4% per year over five years is 20%. 20% of $5M is $1M. That means that a very conservative estimate of the project’s value generation is $6M over 60 months, or $100,000 per month or about $22,000 per week. Without other information (such as knowledge of a likely spike or cliff in the value generation at some point), it seems reasonable to assume that a week’s delay on the project will result in one week less operating time to the same point of obsolescence, resulting in a reduced expected monetary value of $22,000. And a week of acceleration would add a week before the same point of obsolescence and thus increase value by $22,000.

That is the information that may allow the project team to justify additional resources on the critical path, such as by adding $10,000 of resources to eliminate an activity’s three weeks of critical path drag, increasing the project’s expected value by $66,000 at a cost of $10,000.

Of course, the project manager should not simply spend that extra money on her own initiative. Instead, she should incorporate these calculations in a memo to the sponsor/customer.

“Here is what the minimum cost of value/time on this project seems to me to be. If I know this, I think I can find opportunities to generate added value. Do these numbers seem about right, or is there another estimate of the value/cost of time you’d like me to use?”

And, as likely as not, the reply will come: “Oh, no! The value of time on this project is much more than that! I’d put it at around $50,000 per week. If you can save any week by spending a lot less than $50,000, please let me know immediately. Oh, and good work!”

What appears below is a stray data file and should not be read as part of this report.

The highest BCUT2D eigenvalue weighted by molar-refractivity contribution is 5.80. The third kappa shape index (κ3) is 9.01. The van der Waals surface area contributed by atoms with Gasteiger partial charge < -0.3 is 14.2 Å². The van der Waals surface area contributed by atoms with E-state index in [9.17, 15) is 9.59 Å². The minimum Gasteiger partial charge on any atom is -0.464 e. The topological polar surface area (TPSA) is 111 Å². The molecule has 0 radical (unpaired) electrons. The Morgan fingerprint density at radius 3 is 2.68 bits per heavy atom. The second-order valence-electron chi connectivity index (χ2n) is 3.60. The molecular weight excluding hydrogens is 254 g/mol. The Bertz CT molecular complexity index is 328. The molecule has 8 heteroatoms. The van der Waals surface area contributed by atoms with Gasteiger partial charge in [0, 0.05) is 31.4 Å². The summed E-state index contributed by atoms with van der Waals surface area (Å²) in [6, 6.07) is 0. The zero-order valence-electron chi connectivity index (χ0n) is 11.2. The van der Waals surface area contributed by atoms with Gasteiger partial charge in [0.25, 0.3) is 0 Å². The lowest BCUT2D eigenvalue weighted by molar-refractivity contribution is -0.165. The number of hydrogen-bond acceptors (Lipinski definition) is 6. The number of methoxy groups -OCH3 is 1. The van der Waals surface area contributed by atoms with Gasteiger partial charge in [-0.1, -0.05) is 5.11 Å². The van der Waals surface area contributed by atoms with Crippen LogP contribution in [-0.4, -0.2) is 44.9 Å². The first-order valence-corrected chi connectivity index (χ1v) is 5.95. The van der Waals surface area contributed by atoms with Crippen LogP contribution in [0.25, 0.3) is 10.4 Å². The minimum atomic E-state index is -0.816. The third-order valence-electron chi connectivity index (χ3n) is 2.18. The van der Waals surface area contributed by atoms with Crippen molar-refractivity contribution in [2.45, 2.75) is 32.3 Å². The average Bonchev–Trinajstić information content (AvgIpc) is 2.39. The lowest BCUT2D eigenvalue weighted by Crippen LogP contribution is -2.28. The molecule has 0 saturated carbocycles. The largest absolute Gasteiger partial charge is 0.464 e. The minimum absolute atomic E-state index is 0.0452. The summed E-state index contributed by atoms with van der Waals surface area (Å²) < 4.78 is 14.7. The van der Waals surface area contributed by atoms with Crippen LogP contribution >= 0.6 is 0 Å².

And that is how a project manager gets a reputation for adding value.

Fraternally in project management,

Steve the Bajan

3 thoughts on “Estimating the Cost of Time When Ain’t Nobody Told Ya!

  1. Hi, Mike. Good question — thanks!

    Liquidated and ascertained damages (usually called “LDs” in the US) are certainly a large part of the cost to the contractor of being later than the contractual date. But LDs are rarely the only cost — there are often additional legal and administrative fees (schedule forensic experts?), loss of future business with that customer or others, etc.

    Also, LDs often only allow the customer to recoup a part of the damage — the actual cost of late completion is often greater, at least in the US. And LDs (or lack thereof) don’t indicate the potential value to the customer of earlier completion of the contractual date. (Even contractual bonuses for earlier completion often don’t fully reflect that value to the contractor, as the good reputation gained thereby also can have great value.)